This is the only Sunday in the three-year cycle of lessons that we read from Ecclesiastes. It’s not the kind of book that lends itself to the way the Revised Common Lectionary uses the Old Testament. Most Old Testament readings either match the Gospel in theme or serve as a foil. So, this week, Jesus speaks about the folly of the rich man and the danger of possessions, and the despair of Koheleth (the voice in Ecclesiastes) at the futility of amassing wealth serves as backdrop. But there is more to this work than is illuminated by using it as a set for Jesus.
Vanity of vanities. The word translated ‘vanity’ refers to air or breath: fragile, insubstantial, fading, empty. Doubling the word is a Hebrew form for the intensive. So Israel’s holiest place is the “holy of holies,” and this term for utter futility means the greatest emptiness. When Koheleth says “Vanity of Vanities! All is vanity,” he cries out that life is completely meaningless.
It’s not a comfortable thought. But sometime or other, we all think it.
We skip around in Ecclesiastes to pull out a set of verses to complement the Gospel. What we skip is an observation that the world keeps on turning; the years run on; one life is replaced by another in a never-ending cycle; “there is nothing new under the sun.” Human labor is a futility. What we build passes away. And the author struggles with that fundamental human question: “What’s the point?”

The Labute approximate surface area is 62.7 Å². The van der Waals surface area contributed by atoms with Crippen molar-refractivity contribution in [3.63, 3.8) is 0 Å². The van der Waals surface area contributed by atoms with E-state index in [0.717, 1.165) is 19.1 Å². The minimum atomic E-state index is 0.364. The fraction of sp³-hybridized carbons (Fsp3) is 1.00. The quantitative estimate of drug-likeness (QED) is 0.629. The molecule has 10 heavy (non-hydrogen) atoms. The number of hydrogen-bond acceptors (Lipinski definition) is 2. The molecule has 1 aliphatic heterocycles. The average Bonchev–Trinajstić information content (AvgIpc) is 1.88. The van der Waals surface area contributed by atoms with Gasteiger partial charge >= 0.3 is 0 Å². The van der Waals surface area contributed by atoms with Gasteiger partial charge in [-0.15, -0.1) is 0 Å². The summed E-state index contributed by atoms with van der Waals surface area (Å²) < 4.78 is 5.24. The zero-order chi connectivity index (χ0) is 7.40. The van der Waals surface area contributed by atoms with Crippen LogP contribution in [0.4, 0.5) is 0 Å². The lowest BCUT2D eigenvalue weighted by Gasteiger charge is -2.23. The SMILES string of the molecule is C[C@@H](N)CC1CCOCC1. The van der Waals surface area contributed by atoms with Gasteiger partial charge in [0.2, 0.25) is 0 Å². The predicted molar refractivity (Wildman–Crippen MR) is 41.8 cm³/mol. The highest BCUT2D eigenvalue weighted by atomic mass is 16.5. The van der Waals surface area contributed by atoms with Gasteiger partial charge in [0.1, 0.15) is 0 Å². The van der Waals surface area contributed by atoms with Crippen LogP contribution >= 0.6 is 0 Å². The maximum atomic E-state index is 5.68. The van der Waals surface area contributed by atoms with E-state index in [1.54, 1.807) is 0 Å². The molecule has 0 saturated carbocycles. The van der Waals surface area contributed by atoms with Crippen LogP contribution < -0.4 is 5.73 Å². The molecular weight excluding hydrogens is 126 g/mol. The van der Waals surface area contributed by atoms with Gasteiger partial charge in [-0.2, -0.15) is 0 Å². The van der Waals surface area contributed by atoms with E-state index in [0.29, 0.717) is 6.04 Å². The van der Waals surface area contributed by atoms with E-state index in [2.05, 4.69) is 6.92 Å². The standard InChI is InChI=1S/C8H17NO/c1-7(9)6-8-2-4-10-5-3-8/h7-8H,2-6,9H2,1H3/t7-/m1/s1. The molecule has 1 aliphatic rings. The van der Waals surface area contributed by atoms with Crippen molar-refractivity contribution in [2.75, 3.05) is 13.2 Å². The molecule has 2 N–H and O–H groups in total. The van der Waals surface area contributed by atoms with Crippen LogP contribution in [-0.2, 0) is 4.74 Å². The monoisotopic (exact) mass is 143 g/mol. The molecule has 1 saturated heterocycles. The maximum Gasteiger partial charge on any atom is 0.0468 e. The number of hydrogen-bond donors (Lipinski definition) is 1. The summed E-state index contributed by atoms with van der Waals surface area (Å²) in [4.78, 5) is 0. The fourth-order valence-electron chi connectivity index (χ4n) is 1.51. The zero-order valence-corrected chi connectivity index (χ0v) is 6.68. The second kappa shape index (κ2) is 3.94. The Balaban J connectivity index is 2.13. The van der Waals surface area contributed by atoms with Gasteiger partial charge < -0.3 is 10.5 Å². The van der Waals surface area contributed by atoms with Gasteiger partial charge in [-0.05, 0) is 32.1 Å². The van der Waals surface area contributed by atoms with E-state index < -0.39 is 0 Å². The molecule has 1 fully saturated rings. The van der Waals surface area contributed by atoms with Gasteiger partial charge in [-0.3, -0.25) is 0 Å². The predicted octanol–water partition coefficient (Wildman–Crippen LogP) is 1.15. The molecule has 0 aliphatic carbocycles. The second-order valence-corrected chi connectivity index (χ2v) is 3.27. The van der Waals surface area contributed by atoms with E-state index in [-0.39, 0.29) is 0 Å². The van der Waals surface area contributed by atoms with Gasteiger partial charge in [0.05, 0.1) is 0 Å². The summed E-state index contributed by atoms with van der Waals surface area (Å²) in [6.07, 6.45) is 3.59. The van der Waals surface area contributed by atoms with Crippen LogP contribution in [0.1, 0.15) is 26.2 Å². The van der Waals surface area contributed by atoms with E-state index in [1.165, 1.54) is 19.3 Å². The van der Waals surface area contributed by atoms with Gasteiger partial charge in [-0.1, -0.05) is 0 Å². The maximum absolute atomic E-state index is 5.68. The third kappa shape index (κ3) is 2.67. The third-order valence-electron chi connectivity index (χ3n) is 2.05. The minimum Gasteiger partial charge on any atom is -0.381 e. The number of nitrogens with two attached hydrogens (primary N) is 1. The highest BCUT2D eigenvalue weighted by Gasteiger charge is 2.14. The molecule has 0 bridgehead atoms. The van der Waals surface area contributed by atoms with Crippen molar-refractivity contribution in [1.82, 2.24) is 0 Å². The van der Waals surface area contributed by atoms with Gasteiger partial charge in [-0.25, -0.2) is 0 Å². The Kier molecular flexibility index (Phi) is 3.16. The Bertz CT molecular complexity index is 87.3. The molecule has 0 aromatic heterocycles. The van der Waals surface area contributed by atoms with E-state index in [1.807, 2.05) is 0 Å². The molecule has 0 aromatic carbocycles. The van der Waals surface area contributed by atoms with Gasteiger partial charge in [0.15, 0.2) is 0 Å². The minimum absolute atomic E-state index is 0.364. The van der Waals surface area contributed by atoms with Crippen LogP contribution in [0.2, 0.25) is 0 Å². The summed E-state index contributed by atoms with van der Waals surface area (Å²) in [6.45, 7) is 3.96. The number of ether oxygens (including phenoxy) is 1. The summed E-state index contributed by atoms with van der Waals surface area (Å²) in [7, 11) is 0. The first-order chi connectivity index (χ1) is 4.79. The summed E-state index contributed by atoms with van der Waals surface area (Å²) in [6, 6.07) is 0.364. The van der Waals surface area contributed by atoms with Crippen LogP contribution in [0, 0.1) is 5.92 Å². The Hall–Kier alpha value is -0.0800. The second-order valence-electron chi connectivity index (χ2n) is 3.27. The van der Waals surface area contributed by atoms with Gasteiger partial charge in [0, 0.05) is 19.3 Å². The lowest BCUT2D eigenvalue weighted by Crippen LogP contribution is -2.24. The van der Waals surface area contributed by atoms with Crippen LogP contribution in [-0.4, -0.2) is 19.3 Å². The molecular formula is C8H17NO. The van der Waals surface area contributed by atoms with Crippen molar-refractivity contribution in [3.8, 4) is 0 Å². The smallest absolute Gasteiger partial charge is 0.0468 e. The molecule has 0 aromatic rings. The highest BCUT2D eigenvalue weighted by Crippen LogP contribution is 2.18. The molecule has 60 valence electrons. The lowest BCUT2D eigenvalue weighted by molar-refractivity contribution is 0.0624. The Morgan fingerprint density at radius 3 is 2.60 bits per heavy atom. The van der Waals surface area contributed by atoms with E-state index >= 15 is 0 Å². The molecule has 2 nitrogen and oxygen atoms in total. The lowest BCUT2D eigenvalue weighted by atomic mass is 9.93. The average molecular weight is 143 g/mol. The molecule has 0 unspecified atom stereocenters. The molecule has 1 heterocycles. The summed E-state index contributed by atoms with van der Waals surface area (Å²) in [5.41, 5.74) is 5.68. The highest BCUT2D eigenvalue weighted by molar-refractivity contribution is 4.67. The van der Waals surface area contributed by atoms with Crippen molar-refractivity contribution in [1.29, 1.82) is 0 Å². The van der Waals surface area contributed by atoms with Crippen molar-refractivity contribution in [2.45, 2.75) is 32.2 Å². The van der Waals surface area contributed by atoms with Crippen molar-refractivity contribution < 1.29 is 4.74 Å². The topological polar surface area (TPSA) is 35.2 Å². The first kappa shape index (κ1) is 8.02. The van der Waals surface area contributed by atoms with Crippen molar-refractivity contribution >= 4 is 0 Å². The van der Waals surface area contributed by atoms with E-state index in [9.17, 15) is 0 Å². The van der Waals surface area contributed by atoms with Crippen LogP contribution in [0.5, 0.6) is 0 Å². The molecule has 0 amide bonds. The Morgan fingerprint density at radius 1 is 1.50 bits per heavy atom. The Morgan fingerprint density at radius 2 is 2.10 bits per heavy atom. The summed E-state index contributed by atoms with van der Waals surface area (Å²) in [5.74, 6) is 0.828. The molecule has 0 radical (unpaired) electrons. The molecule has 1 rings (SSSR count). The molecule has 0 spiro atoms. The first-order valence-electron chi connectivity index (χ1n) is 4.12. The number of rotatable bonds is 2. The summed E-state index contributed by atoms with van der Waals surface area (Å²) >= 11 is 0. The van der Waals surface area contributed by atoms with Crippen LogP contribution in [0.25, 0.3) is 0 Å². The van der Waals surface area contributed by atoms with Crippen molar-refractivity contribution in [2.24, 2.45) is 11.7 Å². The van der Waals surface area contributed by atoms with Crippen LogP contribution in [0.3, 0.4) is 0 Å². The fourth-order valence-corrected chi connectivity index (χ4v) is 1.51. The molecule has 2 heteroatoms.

What’s the point of wealth if it passes out of my hands to another? What’s the point of learning if we all end up in the grave? What good are the pleasures of life – wine and song – if we are destined for dust? Is there meaning in living only for the moment? What good are we if the memory of our lives passes away forever?
Maybe this frightening despair, this profound questioning of all that occupies our daily life, is part of the reason we avoid this book. Only it’s not just despair. There is deep and disquieting truth here. If we are living for work, for home, for family, if we aspire to fame or greatness, death robs us of it all in the end. And sometimes before the end. A career can crash and burn over a text message. Tragedy can steal loved ones. Fame is fickle. Disease random. And our recent flirtation with another great depression reminds us that wealth itself can be ephemeral.
Does it make life meaningless? Do we therefore “eat and drink for tomorrow we die?” Grab what pleasures we can and worry not about those left behind?
Or does it drive us instead to the source of life’s meaning: the God who created humanity and placed us in a garden to tend and keep it? The God who showed his face in Jesus and bids us find in him our true life?